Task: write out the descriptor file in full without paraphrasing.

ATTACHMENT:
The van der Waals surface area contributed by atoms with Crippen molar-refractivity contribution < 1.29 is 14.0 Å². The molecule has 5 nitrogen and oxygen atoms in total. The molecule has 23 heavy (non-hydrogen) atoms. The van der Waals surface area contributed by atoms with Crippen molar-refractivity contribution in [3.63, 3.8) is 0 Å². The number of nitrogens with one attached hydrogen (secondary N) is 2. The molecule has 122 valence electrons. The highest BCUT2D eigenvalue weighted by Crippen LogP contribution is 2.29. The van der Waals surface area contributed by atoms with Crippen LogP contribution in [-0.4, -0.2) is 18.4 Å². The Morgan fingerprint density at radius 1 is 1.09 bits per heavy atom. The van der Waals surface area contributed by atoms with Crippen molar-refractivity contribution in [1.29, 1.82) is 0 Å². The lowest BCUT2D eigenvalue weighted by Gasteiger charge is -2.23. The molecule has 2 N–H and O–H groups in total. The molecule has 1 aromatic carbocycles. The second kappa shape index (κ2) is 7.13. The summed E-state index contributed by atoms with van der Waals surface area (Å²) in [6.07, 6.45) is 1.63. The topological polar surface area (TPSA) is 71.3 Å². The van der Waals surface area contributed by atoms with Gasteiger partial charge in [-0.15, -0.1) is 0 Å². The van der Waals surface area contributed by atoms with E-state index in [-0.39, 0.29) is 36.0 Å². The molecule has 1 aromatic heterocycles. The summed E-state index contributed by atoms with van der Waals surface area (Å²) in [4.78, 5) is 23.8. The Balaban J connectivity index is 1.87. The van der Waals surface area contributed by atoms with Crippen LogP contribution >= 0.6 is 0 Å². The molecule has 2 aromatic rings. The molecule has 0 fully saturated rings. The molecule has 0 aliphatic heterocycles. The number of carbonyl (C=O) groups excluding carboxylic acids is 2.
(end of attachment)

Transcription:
The van der Waals surface area contributed by atoms with Crippen molar-refractivity contribution < 1.29 is 14.0 Å². The molecule has 5 nitrogen and oxygen atoms in total. The molecule has 23 heavy (non-hydrogen) atoms. The van der Waals surface area contributed by atoms with Crippen molar-refractivity contribution in [3.63, 3.8) is 0 Å². The number of nitrogens with one attached hydrogen (secondary N) is 2. The molecule has 122 valence electrons. The highest BCUT2D eigenvalue weighted by Crippen LogP contribution is 2.29. The van der Waals surface area contributed by atoms with Crippen LogP contribution in [-0.4, -0.2) is 18.4 Å². The Morgan fingerprint density at radius 1 is 1.09 bits per heavy atom. The van der Waals surface area contributed by atoms with Crippen molar-refractivity contribution in [1.29, 1.82) is 0 Å². The lowest BCUT2D eigenvalue weighted by Gasteiger charge is -2.23. The molecule has 2 N–H and O–H groups in total. The molecule has 1 aromatic carbocycles. The second kappa shape index (κ2) is 7.13. The summed E-state index contributed by atoms with van der Waals surface area (Å²) in [6.07, 6.45) is 1.63. The topological polar surface area (TPSA) is 71.3 Å². The van der Waals surface area contributed by atoms with Gasteiger partial charge in [-0.15, -0.1) is 0 Å². The van der Waals surface area contributed by atoms with E-state index in [-0.39, 0.29) is 36.0 Å². The molecule has 1 aromatic heterocycles. The summed E-state index contributed by atoms with van der Waals surface area (Å²) in [4.78, 5) is 23.8. The Balaban J connectivity index is 1.87. The van der Waals surface area contributed by atoms with Crippen LogP contribution >= 0.6 is 0 Å². The molecule has 2 aromatic rings. The molecule has 0 fully saturated rings. The molecule has 0 aliphatic heterocycles. The number of carbonyl (C=O) groups excluding carboxylic acids is 2.